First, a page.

While I was doing the clearing however I had a couple of extra helpers on my plot today. Killian (5 years old) helped me with some light digging work and keeping an eye on my other helper: Chickeny the chicken. We brought her along to the allotment today for a bit of enrichment and to see if she can get any of the soil loose. The soil right now as it stands is quite rock solid! Chickeny did more egg laying than anything else but I aim to bring her back and see if we can get something more done. I’m going to need to dig it up several times so every little helps.

day two allotmentIf you are thinking about getting chickens on to your plot there are just a few simple things to remember:

  • Keep the chicken/s supervised. Cats and other animals are usually lurking around and the chicken may even dig very deep and escape.
  • You can use a netted cloche like the one in the picture to keep the chicken in a controlled location. Our chicken doesn’t really “escape” but the netted cloche stops her wandering into someone else’s plot by mistake. You can learn about how to make these in our blog post: making divan’s into cloches.
  • Ensure they have water available – bring along a spare drinker.
  • Ensure they have shade available (I used my old hoodie draped over the cloche to provide a shaded corner).
  • Make sure they are placed away from any plants you want to keep. The tastiest plants for us are the tastiest plants for chickens!

Day One: Clearing the Plot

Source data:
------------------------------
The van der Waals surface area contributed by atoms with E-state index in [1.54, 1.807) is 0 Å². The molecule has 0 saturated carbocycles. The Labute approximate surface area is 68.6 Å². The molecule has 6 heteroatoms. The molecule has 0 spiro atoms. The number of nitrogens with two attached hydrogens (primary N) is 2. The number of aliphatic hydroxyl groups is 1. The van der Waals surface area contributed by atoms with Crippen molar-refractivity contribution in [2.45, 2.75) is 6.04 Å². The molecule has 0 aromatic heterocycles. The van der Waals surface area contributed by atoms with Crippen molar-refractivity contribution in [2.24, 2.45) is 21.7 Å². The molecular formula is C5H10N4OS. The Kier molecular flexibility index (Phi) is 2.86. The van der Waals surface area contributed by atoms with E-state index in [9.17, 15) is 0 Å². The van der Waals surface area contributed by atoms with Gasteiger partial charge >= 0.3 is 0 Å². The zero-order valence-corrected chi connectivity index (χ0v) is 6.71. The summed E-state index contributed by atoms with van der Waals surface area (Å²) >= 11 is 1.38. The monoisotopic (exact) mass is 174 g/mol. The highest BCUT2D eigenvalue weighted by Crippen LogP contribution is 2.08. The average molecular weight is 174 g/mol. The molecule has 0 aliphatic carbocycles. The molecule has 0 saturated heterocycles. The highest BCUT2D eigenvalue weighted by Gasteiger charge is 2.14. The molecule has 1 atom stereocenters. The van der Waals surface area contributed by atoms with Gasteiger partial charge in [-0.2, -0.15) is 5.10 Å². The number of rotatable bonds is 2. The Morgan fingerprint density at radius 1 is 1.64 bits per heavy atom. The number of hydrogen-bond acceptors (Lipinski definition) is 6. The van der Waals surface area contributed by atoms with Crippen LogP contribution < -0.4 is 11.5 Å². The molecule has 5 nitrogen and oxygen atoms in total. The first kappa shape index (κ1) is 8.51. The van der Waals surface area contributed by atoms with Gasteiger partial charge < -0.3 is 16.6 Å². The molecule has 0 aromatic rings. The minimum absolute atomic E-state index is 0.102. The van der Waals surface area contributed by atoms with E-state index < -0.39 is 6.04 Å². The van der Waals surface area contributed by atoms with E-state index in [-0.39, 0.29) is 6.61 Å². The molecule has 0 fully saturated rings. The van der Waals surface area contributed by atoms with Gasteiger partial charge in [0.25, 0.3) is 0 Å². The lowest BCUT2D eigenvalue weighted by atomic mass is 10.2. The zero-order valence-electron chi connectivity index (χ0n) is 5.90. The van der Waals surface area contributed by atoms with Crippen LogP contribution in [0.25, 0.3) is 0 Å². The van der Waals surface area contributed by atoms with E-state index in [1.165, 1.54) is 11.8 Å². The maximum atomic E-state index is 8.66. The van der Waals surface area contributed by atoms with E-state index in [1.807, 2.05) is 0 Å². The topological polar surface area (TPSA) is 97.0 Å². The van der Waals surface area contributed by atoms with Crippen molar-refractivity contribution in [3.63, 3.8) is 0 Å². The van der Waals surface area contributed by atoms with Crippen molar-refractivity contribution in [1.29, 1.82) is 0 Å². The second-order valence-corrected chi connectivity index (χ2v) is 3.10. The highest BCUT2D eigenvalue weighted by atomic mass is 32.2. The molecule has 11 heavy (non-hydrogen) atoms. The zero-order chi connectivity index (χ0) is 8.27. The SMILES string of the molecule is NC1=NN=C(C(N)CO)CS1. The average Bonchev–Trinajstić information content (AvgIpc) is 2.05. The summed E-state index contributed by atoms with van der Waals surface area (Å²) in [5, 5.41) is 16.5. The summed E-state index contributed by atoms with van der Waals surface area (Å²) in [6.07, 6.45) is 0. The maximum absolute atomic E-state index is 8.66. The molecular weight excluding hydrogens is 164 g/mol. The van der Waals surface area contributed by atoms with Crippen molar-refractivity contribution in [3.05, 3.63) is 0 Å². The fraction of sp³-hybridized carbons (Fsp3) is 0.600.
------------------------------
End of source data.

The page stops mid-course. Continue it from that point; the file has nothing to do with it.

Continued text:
I am just starting my own new permaculture project by taking on a second allotment with a list of permaculture ideas in mind. The “crops”I will be growing on this plot are going to be varieties that are designed to stay there such as berry bushes, trees, strawberries artichokes and more.

In addition to this I am going to try to develop symbiosis between my plants and supporting structures including a wormery, aquaponics, fish farming, irrigation and more.

As well as this I hope to create a small mushroom growing section and a polytunnel with more peppers and grapes and whatnot inside that cannot grow on my standard allotment.

All in all it will be a BIG project to take on, so I have decided to recount to you the progress of this project under the new category of Permaculture. If you are looking for regular allotment tips and tricks please take a look at the Grown your Own section instead.

Because the project is so large, I will be taking a step back from the regular farming allotment and let Alan take control of it instead so I can concentrate and take control of the permaculture one.

But wait… I can’t do any of this yet without first setting up the allotment.

As the pictures below will show you, the allotment I have chosen is extremely overgrown with plenty of trees and brambles across it.

allotment day one allotment day one allotment day one


So the first thing I need to do is start cutting back all these brambles and see what kind of work I have to do on the ground!



Day Oneallotment day one

Taking some handy hedge trimmers, I set to work on the plot hacking away at the tree stump growth and brambles.

I managed to get about half way down the plot in this manner and built up a sizeable pile of brambles and a pile of rubbish found underneath them such as bits of glass or old gardening gloves.

The plot has been unattended for a while, so I already attracted some attention from nearby allotmenters commenting on the amount of work to be done…

Not to be deterred I got a good 1-2 hours of work done in the afternoon.

allotment day one